The numbers

November 19th, 2012 at 12:00 pm by David Farrar

Eddie at The Standard says that the results of the last leadership ballot was:

Shearer – 17

Cunliffe – 13

This may not be precise, but it shows that if Cunliffe can merely keep all his votes from last time, that may be enough. It is not clear if he needs 13 or 14 votes to force a part ballot. Tumeke thinks it may be just 13.

UPDATE: The Dom Post reports:

 “We have 23 solid for Shearer,” an MP doing the numbers said.

That means 11 for Cunliffe. He needs 13 or 14 to force a ballot. Can he pick two off?

Some wavering MPs also indicated they were put off by Mr Cunliffe over-playing his hand by refusing to rule out a challenge in February.

Yes, his refusal was too blatant. What he could have done is say “My expectation is that caucus will unanimously back David Shearer to remain Leader”. That implies he will vote for Shearer but leaves him wriggle room to challenge by saying expectations change. One of the skills in politics is the wording you use to pledge loyalty to the leader but leave you wriggle room so that you are not a liar if you do challenge. Cunliffe did stuff up somewhat by being so overt.

UPDATE2: The Herald reports:

David Cunliffe has given David Shearer an assurance he has his “absolute support” and would back the Labour Party leader should an early leadership vote be held.

However Mr Cunliffe could not pledge he would support Mr Shearer in February when the leader faces a formal confidence vote.

This is a smarter tactic from Cunliffe. If all of Camp Cunliffe vote for Shearer next week, then everyone knows it is not the real vote. No one actually believes he has unanimous support. Then if Shearer makes any mistakes between now and February, they can say things have changed and try and get the votes then.

There is no doubt Shearer will win an early vote. The question is will he demote Cunliffe, and if so what will the reaction of the Auckland activists be if he does?

UPDATE3: Patrick Gower has asked every MP how they are voting. He has:

  • Will not endorse Shearer publicly – 12
  • Saying they endorse Shearer – 20
  • Ambiguous – 2

Some of those who will not endorse Shearer publicly may go with the flow, Gower says. But if they can pick up Ross Robertson and Shane Jones, then that is 14 votes and all they need. Arguably they only need 13.

However Camp Shearer claim they have 23 votes. I suspect they are right, but I have found out the hard way that you can have the numbers the day before a vote, and lose the vote on the day. MPs do vote by secret ballot.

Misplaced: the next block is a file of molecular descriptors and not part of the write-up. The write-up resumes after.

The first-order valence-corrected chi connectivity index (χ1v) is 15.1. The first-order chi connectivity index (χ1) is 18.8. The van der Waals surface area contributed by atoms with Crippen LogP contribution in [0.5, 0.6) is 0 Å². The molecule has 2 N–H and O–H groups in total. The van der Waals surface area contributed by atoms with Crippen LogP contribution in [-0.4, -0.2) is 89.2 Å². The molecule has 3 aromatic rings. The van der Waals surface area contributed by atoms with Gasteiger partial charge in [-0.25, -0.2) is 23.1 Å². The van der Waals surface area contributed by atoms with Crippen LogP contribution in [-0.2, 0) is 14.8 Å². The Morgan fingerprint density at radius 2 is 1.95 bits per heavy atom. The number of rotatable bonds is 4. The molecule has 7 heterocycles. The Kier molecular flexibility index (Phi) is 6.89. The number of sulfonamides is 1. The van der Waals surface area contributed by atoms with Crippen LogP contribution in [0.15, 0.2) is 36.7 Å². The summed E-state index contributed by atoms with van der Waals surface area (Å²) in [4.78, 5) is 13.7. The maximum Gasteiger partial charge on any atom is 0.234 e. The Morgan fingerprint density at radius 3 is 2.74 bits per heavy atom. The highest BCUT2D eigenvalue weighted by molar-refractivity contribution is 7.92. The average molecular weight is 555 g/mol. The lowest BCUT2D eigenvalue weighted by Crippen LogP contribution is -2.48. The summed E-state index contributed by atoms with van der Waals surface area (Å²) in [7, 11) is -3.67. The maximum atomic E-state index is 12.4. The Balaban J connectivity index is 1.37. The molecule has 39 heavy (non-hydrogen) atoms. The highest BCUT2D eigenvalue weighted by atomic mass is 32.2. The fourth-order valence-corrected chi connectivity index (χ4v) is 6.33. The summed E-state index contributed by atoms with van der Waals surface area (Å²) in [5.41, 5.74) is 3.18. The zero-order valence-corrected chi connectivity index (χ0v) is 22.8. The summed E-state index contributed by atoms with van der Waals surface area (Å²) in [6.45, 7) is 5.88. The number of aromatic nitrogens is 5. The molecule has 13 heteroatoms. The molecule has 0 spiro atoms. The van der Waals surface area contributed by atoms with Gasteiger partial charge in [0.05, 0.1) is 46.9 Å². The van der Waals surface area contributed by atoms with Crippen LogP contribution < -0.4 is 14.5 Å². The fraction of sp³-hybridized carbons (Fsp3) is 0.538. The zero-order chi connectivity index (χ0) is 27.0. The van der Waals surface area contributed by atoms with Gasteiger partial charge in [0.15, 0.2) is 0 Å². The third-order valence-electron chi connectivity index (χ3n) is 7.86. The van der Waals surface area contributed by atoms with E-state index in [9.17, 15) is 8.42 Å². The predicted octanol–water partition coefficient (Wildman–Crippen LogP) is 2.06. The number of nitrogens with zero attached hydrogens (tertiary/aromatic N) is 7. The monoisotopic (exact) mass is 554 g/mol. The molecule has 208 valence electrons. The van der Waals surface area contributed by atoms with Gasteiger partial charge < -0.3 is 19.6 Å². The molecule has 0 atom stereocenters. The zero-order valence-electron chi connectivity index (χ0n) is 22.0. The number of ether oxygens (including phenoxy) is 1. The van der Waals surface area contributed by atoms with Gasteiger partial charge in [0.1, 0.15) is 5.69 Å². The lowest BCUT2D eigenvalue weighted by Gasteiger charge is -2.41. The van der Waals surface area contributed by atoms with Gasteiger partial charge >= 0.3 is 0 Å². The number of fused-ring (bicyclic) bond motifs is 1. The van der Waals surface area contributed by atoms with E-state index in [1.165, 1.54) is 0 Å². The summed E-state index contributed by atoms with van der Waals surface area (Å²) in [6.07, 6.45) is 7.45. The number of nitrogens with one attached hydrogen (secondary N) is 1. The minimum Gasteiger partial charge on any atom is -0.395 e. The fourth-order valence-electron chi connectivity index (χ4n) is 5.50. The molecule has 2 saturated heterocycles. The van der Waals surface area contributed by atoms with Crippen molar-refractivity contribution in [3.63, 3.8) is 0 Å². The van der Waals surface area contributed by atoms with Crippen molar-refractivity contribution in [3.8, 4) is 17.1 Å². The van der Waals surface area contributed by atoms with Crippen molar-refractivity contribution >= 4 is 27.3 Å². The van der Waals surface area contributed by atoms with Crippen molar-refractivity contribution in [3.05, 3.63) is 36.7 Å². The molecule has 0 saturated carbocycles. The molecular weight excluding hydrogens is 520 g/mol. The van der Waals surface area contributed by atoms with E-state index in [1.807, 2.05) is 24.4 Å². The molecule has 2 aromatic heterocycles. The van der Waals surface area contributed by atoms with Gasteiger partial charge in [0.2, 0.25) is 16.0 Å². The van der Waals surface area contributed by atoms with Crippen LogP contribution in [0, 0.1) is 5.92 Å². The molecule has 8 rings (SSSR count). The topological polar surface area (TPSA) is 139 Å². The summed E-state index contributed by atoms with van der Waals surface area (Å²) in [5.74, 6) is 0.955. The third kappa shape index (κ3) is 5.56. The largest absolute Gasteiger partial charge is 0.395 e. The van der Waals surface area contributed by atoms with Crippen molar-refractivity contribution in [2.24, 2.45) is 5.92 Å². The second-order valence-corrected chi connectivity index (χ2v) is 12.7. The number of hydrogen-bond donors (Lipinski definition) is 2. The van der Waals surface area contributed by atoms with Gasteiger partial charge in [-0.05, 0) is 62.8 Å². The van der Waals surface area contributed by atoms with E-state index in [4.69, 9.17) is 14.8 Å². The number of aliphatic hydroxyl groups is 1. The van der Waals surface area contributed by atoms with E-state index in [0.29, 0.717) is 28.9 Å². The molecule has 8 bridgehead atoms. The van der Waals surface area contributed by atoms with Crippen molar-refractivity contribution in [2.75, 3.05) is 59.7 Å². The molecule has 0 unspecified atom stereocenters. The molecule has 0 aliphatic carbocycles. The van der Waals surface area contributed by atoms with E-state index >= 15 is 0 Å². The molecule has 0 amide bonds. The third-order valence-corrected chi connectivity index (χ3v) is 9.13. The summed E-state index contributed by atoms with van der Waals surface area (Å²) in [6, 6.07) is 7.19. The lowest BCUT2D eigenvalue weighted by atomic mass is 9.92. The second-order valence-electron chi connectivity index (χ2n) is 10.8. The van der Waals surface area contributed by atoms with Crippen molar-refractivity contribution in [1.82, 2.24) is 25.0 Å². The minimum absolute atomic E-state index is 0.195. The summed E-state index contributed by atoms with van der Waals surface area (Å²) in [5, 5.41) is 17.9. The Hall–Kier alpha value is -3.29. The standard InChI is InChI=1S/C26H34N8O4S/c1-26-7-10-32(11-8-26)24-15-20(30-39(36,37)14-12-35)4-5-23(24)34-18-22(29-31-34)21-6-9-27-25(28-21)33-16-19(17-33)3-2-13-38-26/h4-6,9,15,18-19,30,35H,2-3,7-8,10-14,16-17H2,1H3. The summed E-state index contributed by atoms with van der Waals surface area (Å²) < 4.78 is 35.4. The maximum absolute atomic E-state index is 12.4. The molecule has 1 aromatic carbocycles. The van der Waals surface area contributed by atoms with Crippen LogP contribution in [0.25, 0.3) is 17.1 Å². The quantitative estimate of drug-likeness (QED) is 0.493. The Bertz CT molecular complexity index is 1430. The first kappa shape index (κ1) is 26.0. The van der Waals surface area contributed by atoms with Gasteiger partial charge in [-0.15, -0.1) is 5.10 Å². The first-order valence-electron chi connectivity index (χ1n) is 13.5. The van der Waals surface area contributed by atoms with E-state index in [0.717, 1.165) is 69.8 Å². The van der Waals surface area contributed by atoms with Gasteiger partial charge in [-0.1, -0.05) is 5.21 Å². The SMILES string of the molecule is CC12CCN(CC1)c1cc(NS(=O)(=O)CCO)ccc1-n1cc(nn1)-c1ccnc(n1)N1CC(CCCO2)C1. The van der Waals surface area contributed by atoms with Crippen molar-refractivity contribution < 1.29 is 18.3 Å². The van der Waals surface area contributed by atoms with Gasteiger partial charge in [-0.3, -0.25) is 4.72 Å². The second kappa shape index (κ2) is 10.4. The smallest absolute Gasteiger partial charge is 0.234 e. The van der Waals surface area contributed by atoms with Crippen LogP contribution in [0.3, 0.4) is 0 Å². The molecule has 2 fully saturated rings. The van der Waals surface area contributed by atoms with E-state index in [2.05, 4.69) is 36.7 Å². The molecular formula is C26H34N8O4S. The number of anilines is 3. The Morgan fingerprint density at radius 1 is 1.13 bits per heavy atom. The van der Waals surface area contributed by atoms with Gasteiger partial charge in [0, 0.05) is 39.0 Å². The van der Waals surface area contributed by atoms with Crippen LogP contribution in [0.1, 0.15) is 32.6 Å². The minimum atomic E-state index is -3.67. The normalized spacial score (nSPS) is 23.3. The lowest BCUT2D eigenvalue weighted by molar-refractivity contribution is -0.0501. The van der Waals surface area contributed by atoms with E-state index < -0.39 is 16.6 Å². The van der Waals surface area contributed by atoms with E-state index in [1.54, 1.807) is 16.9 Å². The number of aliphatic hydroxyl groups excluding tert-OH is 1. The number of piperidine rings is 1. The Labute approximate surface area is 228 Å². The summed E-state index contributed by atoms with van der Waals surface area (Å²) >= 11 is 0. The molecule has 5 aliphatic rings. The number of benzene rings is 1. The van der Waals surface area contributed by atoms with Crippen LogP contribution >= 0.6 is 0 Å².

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18 Responses to “The numbers”

  1. Murray (8,847 comments) says:

    Silent T, yeah theres another smart leadership decision from labour.

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  2. bhudson (4,740 comments) says:

    If that is true, I would expect that Grant Robertson would leap across to save his job. If offered – Cunliffe might not think it is necessary.

    I recall reports that he and Parker seem to be getting along a lot better of late. I imagine Parker would have voted Shearer last time. That could be another for Cunliffe.

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  3. Pete George (23,560 comments) says:

    Here’s another significant update from Clare Trevett:

    Labour MP and senior whip Chris Hipkins said Mr Cunliffe had “openly undermined the current leadership” and should either openly challenge Mr Shearer or leave.

    “He’s made it clear he intends to challenge for the leadership. I think saying he’s not going to do so until February is dishonest and disingenous. He needs to bring it on.”

    He said Mr Cunliffe should be open and upfront about his intentions.

    “Weasel words about supporting the leader for now simply don’t cut it.”

    He said Mr Cunliffe had actively undermined two leaders in a row – Mr Goff and now Mr Shearer.

    “That has made it impossible for him to continue in a senior role within the Labour team.”

    And…

    A senior Labour MP also described Mr Cunliffe as “a gone banana” and claimed he only withdrew from an immediate challenge because it was clear Mr Shearer had overwhelming support.